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About Matariki

The rise of Matariki in the winter skies above Aotearoa New Zealand is an important time in the Māori calendar, as it signifies the start of the Māori new year. 

For Māori, astronomy was interwoven into all facets of life. Experts would observe the night sky, charting star and planet movements, the relationship of the stars and planets to the moon and sun, while also noting what was happening on the whenua (land) and in the moana (ocean), lakes and awa (rivers). All of these celestial star beings were attributed qualities and named accordingly, and their stories were woven into the history of the people.  

Māori believe that appearance of Matariki in the morning sky in mid-winter marks the Māori New Year or Te Mātahi o te Tau. Matariki is the star cluster that is more commonly known as Pleiades or M45.

The arrival of Matariki is a sign for people to gather, to honour the dead, celebrate the present and plan for the future. Hence the phrase ‘Matariki hunga nui’ many people gather for Matariki.

Traditionally, the re-appearance of Matariki in the morning sky during mid-winter coincided with a traditional ceremony called ‘whāngai i te hautapu.’ The first part of this ceremony was dedicated to remembrance, honouring those who had died since the last rising of Matariki.

Following on from the formal ‘whāngai i te hautapu’ ceremony, Matariki was a period of celebration and festivities. Communities and whānau would gather together to give thanks for all the blessings of the past year, celebrate the present and to reconnect with each other.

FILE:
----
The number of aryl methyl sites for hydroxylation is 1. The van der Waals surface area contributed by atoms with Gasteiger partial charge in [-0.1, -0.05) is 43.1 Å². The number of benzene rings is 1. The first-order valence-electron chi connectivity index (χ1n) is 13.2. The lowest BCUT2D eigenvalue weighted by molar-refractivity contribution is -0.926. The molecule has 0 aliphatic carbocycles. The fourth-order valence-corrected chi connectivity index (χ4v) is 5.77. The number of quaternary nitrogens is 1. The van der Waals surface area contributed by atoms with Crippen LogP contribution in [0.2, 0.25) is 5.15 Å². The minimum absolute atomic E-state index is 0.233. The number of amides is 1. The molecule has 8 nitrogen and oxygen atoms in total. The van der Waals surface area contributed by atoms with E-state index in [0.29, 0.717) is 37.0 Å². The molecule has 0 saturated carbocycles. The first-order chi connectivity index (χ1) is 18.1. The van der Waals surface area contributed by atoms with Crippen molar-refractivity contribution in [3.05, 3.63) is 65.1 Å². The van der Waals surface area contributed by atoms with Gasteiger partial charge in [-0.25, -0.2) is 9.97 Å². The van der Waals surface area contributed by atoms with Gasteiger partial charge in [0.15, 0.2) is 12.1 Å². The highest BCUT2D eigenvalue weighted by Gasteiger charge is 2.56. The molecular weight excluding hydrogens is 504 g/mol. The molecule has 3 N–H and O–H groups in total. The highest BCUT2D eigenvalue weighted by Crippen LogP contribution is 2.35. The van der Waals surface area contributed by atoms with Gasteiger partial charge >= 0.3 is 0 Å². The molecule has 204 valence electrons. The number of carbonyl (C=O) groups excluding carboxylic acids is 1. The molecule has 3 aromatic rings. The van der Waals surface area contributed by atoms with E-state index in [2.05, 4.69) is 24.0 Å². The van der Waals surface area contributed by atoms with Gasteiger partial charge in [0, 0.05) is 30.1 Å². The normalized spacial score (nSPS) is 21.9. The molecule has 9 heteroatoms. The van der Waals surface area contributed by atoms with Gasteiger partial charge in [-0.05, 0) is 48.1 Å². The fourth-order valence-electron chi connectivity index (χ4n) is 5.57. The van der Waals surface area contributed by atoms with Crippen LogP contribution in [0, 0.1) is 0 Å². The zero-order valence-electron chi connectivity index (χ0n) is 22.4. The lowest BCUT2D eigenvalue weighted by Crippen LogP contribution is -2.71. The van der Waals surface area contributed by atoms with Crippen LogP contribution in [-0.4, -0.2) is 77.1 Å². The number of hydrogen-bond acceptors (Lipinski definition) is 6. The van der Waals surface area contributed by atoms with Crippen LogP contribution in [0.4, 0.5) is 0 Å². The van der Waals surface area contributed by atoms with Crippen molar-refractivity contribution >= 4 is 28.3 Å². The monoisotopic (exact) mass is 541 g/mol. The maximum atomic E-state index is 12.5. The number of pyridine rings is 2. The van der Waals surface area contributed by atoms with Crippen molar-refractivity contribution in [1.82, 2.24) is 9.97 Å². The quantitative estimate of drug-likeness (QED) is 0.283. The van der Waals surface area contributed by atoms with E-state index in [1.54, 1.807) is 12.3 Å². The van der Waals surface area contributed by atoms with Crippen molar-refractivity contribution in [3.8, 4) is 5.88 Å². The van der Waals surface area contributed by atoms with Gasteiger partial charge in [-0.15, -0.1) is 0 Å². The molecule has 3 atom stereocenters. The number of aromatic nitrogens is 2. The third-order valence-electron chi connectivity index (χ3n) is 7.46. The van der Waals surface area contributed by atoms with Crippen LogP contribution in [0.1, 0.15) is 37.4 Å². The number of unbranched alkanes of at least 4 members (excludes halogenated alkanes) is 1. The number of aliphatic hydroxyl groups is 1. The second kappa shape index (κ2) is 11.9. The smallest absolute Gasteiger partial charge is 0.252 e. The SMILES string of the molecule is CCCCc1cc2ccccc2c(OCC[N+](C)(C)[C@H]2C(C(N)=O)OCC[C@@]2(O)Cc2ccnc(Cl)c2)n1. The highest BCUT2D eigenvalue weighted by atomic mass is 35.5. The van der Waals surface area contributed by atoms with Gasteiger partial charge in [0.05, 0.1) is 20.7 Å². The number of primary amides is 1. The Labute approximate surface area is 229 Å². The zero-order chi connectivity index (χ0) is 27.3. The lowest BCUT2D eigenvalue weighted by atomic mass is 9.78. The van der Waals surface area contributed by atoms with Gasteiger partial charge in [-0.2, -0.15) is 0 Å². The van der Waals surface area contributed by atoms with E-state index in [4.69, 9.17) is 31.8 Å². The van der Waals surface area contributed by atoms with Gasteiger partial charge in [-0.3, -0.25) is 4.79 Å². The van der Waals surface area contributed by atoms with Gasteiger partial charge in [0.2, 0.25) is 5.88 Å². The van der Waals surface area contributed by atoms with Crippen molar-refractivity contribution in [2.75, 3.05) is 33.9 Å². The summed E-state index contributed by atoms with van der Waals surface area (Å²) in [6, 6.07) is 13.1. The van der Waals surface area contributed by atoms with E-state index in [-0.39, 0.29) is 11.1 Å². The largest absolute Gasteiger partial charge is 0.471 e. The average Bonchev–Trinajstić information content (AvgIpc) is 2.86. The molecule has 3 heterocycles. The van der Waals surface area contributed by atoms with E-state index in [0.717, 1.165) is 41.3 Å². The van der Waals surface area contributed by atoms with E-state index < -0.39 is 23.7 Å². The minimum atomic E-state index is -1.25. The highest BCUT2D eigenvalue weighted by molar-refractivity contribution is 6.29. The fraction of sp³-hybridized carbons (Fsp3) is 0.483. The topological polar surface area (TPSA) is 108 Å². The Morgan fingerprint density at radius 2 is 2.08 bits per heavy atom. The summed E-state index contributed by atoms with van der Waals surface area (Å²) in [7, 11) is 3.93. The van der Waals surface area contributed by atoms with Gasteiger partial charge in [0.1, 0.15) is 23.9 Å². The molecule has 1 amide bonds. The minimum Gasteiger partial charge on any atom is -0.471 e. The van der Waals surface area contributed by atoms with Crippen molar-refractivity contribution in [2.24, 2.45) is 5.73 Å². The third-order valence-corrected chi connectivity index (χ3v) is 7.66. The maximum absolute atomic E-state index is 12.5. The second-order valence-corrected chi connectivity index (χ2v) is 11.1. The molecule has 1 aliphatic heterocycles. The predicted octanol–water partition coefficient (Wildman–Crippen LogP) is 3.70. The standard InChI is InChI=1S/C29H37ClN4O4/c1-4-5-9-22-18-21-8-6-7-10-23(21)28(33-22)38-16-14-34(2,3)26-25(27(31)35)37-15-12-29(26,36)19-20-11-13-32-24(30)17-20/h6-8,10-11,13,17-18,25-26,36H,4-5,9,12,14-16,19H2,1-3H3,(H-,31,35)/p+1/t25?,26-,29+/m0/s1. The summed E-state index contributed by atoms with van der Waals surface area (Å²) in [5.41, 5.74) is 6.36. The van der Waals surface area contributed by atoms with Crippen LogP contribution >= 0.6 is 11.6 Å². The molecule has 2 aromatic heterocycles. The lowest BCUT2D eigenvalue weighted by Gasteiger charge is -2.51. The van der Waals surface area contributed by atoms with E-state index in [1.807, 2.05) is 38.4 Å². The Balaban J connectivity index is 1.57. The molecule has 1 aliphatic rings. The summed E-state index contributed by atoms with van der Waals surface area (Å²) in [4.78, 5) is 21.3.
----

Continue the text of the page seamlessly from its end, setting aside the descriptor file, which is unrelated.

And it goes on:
Mid-winter was a time of rest and relaxation for Māori at the end of the busy harvest season. Food and feasting was a central element in Matariki, and people came together to share the fruits of the harvest.

The third part was looking to the future, where communities and whānau would plan for the impending season. Communities and whānau discussed at length their hopes and desires, concerns and fears and decided on their approach to various activities in the new year.

 It was a time of learning, sharing, discussion and decision making. One of the key points of discussion during Matariki was the environment, especially the health of the environment. Māori understood that their lives depended on them maintaining a strong connection to the physical world and caring for nature.

Since June 2000 Ngāti Kahungunu Iwi Inc has been celebrating Matariki across our rohe region from Wairoa to Wairarapa. With the start of a new public holiday for Matariki on 24 June 2022,  it’s a great  time for us to revive these traditions within a modern context that’s inclusive of all New Zealanders.

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